Update to FDA Statement on Coronary Drug-Eluting Stents January 4, 2007
MedSun: Newsletter #11, January 2007
On September 14, 2006, FDA issued an initial statement related to concerns about adverse events related to coronary drug-eluting stents (DES). The statement noted that new data suggested a small but significant increased risk of stent thrombosis in patients who have been treated with the currently approved DES (the CYPHER® stent and the TAXUS® stent). FDA has made detection of DES thrombosis signals a priority because of the potential for serious harm to patients—even though stent thrombosis occurs at low rates. While the new data raised important questions, the Agency did not have enough information to draw conclusions. FDA announced plans to convene a public panel meeting of outside scientific experts to assist us in a thorough review of all available data and make recommendations about what actions may be appropriate, such as possible labeling changes or additional studies.
On December 7 and 8, 2006, the Circulatory System Devices Advisory Panel met in an effort to fully characterize the risks, timing, and incidence of DES thrombosis. The purposes of this meeting were: (1) to provide a forum for the presentation of clinical data relevant to the issue of DES thrombosis (both when DES are used according to their label and in more complex patients beyond their labeled indication); and (2) to address the appropriate duration of antiplatelet therapy (aspirin plus clopidogrel) in DES patients. Panel members and public speakers represented a broad spectrum of interest and expertise, including interventional cardiologists, noninterventional cardiologists, cardiovascular surgeons, biostatisticians, and the DES manufacturers.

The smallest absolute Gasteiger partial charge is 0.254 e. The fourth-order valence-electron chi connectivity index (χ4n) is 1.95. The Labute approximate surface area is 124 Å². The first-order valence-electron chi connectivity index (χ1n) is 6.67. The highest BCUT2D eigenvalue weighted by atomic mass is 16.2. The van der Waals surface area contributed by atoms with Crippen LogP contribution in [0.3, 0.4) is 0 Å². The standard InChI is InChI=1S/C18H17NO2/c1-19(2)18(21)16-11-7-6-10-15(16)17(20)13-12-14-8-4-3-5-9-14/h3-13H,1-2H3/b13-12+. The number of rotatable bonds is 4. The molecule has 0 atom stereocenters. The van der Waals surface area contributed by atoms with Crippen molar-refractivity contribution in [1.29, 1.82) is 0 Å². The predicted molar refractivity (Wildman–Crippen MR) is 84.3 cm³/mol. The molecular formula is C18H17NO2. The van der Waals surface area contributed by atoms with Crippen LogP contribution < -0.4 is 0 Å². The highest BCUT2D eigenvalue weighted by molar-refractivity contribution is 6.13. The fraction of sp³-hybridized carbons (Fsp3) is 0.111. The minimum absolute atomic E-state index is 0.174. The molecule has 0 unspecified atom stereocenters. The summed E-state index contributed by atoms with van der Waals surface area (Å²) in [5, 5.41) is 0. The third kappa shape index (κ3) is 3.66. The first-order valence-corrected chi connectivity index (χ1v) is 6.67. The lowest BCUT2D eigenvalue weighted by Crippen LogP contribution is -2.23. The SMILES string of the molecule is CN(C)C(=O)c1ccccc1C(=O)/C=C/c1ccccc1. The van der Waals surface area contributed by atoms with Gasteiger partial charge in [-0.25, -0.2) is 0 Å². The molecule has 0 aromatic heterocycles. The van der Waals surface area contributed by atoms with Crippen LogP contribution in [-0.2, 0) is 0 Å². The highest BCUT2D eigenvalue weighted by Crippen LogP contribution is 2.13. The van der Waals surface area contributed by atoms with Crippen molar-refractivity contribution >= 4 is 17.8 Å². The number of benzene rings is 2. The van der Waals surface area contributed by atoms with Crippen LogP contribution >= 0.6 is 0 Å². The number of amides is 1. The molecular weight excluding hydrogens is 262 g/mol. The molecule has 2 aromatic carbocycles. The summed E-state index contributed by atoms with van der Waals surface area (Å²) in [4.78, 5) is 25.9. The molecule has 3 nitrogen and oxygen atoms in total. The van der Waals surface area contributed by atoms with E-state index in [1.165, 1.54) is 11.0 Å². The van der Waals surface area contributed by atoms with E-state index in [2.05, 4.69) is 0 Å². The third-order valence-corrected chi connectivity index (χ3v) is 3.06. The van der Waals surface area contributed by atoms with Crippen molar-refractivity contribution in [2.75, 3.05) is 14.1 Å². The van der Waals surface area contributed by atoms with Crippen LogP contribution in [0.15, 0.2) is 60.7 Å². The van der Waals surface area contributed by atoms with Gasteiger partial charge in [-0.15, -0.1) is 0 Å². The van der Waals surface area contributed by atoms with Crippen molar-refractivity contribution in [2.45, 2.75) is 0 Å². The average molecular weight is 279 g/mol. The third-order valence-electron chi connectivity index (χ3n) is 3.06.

In response to specific questions posed by FDA, the Panel had the following recommendations regarding DES when they are used in accordance with their approved indications:
• Both approved DES are associated with a small increase in stent thrombosis compared to bare metal stents that emerges 1 year post-stent implantation.
• However, based on the data available, this increased risk of stent thrombosis was not associated with an increased risk of death or myocardial infarction (MI) compared to bare metal stents. This finding may be due to (1) an insufficient number of patients in currently available studies; or (2) an increase in deaths or MIs was offset by a reduction in events associated with in-stent restenosis and additional revascularization procedures.
• When compared to bare metal stents, DES are not associated with an increased rate of all-cause mortality.
• The concerns about thrombosis do not outweigh the benefits of DES compared to bare metal stents when DES are implanted within the limits of their approved indications for use.
• Larger and longer premarket clinical trials and longer followup for postapproval studies are needed, using uniform definitions of stent thrombosis and close attention paid to patient compliance with antiplatelet therapy.